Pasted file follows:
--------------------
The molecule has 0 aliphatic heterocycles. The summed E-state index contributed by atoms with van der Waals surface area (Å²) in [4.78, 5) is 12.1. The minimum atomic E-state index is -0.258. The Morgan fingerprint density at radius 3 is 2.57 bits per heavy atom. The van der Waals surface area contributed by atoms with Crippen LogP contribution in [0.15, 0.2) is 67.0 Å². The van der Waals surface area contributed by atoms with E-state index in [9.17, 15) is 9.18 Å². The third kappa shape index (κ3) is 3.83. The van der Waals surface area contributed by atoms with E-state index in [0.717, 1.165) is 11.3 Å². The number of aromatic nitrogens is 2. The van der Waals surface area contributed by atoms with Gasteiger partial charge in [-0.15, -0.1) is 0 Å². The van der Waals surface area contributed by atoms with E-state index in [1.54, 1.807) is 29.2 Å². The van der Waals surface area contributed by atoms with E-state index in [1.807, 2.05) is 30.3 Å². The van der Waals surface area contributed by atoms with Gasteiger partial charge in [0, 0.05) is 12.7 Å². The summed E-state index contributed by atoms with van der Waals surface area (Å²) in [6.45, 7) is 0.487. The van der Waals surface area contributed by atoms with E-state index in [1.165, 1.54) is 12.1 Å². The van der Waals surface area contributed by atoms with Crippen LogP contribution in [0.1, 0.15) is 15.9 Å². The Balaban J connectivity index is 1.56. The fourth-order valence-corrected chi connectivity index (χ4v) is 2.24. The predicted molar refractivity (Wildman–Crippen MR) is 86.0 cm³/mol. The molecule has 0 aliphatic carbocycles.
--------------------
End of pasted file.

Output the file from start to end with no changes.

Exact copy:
The molecule has 0 aliphatic heterocycles. The summed E-state index contributed by atoms with van der Waals surface area (Å²) in [4.78, 5) is 12.1. The minimum atomic E-state index is -0.258. The Morgan fingerprint density at radius 3 is 2.57 bits per heavy atom. The van der Waals surface area contributed by atoms with Crippen LogP contribution in [0.15, 0.2) is 67.0 Å². The van der Waals surface area contributed by atoms with E-state index in [9.17, 15) is 9.18 Å². The third kappa shape index (κ3) is 3.83. The van der Waals surface area contributed by atoms with E-state index in [0.717, 1.165) is 11.3 Å². The number of aromatic nitrogens is 2. The van der Waals surface area contributed by atoms with Gasteiger partial charge in [-0.15, -0.1) is 0 Å². The van der Waals surface area contributed by atoms with E-state index in [1.54, 1.807) is 29.2 Å². The van der Waals surface area contributed by atoms with E-state index in [1.807, 2.05) is 30.3 Å². The van der Waals surface area contributed by atoms with Gasteiger partial charge in [0, 0.05) is 12.7 Å². The summed E-state index contributed by atoms with van der Waals surface area (Å²) in [6.45, 7) is 0.487. The van der Waals surface area contributed by atoms with E-state index in [1.165, 1.54) is 12.1 Å². The van der Waals surface area contributed by atoms with Crippen LogP contribution in [0.1, 0.15) is 15.9 Å². The Balaban J connectivity index is 1.56. The fourth-order valence-corrected chi connectivity index (χ4v) is 2.24. The predicted molar refractivity (Wildman–Crippen MR) is 86.0 cm³/mol. The molecule has 0 aliphatic carbocycles.